One important area of recent research in climate change science relates to understanding extreme events, including extreme rainfall events, of the kind that Chennai experienced on December 1-2, 2015. The focus is on the question of attribution, i.e., with what confidence can one say that a particular extreme event has been caused by global warming? Briefly, the scientific understanding thus far is that one can attribute specific heat waves to global warming with greater certitude than one can individual rainfall events, however extreme.
In July 2013, I wrote to James Hansen, one of the world’s pre-eminent climate scientists, to understand the linkage between extreme rainfall and global warming better. This wasn’t his area of specialisation, he modestly replied, but put me on to Tony Del Genio of the Goddard Institute at NASA, whose expertise Hansen rated very highly. Del Genio wrote back something worth quoting at length:
“One cannot attribute any single storm to climate change even if it sets the record for rainfall, for even if the climate were not changing, new records would occasionally be set. But if a pattern of more frequent extreme rain events is occurring, that might be the best evidence of climate change. Some scientists have argued that they are already seeing such changes.”
So is there such a pattern of extreme rain events in and around Chennai?
Finding the imprint of climate change
Chennai experienced exceptionally heavy rainfall in 1969, 1976, 1985, 1996, 1998, 2005 and now in 2015. The last four extreme rainfall events seem to have happened with slightly greater frequency than earlier, once in five years on average. Also relevant, all but the first of those dates fall within the current phase of global warming, which dates back to the mid-1970s. Worldwide, many impacts of global warming that we are currently witnessing date back to about 40 years ago, when the planet experienced a sudden spike in average global surface temperature. I’d wager that even a decadal frequency is higher than the occurrence of extreme rain events in the first half of the 20th century. What’s more, the last three of those years – 1998, 2005 and 2015 – each saw record average global temperatures. It’s likely that at least some of the last six extreme rain events in Chennai had the fingerprint of climate change.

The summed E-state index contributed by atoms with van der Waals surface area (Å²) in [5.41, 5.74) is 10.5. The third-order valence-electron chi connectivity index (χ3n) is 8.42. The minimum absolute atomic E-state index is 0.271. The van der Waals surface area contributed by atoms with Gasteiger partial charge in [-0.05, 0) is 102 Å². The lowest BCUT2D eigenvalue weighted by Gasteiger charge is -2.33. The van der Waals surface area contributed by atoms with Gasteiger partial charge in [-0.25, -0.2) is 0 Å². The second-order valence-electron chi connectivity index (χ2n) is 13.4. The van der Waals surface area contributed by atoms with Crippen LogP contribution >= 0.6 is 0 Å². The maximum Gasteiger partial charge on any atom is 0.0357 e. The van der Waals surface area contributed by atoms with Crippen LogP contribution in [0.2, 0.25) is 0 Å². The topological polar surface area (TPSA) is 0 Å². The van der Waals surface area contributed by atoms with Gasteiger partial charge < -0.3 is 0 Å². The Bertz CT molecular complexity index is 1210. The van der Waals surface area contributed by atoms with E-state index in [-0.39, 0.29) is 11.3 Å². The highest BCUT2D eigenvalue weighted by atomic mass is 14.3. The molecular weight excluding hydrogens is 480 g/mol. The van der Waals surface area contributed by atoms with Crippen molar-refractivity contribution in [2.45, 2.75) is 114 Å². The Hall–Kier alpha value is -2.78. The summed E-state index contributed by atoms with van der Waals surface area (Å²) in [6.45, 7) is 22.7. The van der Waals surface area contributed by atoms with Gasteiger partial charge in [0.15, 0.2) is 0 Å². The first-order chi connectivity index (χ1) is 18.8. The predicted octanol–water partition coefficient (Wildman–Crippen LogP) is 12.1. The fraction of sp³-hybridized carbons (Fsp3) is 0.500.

There is also other, varied evidence that strengthens the argument that the ongoing deluge is a consequence of global warming. First, the year 2015 thus far has been and will almost certainly end up being the hottest year since instrumental records began in 1880. Second, a recent paper in Nature Communications by Mathew Roxy, Ritika Kapoor and others mentions a “rapid warming in the Indian Ocean” in recent years. Warmer sea surface waters are not a sufficient condition for very intense rains, but certainly help contribute to their intensity when they do occur. Third, the intense rains have been not just over Chennai but over a very wide region including catchments of the Adyar river, which has exacerbated the flooding in the city. And four, it seems to have stretched out unusually also in duration with a second bout of intense rains following the first a few days ago, and which has persisted for a number of days. So a measured answer to the question we started with – Is global warming responsible for the current deluge in Chennai? – would be: one still can’t say for certain, but it’s very, very likely.
Prakash Javadekar, the minister for Environment, Forests and Climate Change, doesn’t think so. Putting one’s head in the sand may be good policy for an ostrich, but not for a minister whose brief includes combatting and adapting to global warming. For this would be the third year in a row in which urban residents in some part of India have been hit by extreme rainfall events: Rishikesh and other towns of Uttarakhand in June 2013, Srinagar in September 2014, Mumbai (to a lesser degree than the others) in June 2015, and now Chennai. It’s also been three years in a row that each agricultural season, kharif and rabi, have been getting adversely affected by some manifestation or the other of climate change – untimely rains, droughts, or the most recent climate anomaly, intense rains accompanied by unusually large hailstones.